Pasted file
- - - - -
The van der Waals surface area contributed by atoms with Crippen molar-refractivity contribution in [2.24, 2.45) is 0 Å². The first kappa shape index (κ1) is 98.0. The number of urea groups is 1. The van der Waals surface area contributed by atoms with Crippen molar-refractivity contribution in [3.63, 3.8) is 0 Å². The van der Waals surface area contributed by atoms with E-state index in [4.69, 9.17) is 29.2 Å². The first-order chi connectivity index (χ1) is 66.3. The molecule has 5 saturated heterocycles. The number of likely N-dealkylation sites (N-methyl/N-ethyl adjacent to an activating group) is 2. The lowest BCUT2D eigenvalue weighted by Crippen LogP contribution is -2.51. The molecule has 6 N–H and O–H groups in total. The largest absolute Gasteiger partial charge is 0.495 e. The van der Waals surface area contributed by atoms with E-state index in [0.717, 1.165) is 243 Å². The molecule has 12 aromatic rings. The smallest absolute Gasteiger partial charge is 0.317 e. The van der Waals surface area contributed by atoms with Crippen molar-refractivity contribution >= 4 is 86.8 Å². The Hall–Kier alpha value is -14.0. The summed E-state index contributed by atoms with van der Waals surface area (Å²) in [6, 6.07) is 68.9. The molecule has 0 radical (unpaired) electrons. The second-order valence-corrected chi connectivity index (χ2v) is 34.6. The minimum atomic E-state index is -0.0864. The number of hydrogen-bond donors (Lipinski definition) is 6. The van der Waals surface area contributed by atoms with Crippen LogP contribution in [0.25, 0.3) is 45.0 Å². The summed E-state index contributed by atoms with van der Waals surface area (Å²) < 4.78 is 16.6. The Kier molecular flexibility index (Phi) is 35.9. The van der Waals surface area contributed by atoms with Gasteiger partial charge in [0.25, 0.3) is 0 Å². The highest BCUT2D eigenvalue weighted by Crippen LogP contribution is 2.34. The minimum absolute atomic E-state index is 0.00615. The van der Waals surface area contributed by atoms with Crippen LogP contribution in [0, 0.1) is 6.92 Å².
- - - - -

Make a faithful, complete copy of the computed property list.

The van der Waals surface area contributed by atoms with Crippen molar-refractivity contribution in [2.24, 2.45) is 0 Å². The first kappa shape index (κ1) is 98.0. The number of urea groups is 1. The van der Waals surface area contributed by atoms with Crippen molar-refractivity contribution in [3.63, 3.8) is 0 Å². The van der Waals surface area contributed by atoms with E-state index in [4.69, 9.17) is 29.2 Å². The first-order chi connectivity index (χ1) is 66.3. The molecule has 5 saturated heterocycles. The number of likely N-dealkylation sites (N-methyl/N-ethyl adjacent to an activating group) is 2. The lowest BCUT2D eigenvalue weighted by Crippen LogP contribution is -2.51. The molecule has 6 N–H and O–H groups in total. The largest absolute Gasteiger partial charge is 0.495 e. The van der Waals surface area contributed by atoms with E-state index in [0.717, 1.165) is 243 Å². The molecule has 12 aromatic rings. The smallest absolute Gasteiger partial charge is 0.317 e. The van der Waals surface area contributed by atoms with Crippen molar-refractivity contribution >= 4 is 86.8 Å². The Hall–Kier alpha value is -14.0. The summed E-state index contributed by atoms with van der Waals surface area (Å²) in [6, 6.07) is 68.9. The molecule has 0 radical (unpaired) electrons. The second-order valence-corrected chi connectivity index (χ2v) is 34.6. The minimum atomic E-state index is -0.0864. The number of hydrogen-bond donors (Lipinski definition) is 6. The van der Waals surface area contributed by atoms with Crippen LogP contribution in [0.25, 0.3) is 45.0 Å². The summed E-state index contributed by atoms with van der Waals surface area (Å²) < 4.78 is 16.6. The Kier molecular flexibility index (Phi) is 35.9. The van der Waals surface area contributed by atoms with Gasteiger partial charge in [0.25, 0.3) is 0 Å². The highest BCUT2D eigenvalue weighted by Crippen LogP contribution is 2.34. The minimum absolute atomic E-state index is 0.00615. The van der Waals surface area contributed by atoms with Crippen LogP contribution in [0, 0.1) is 6.92 Å².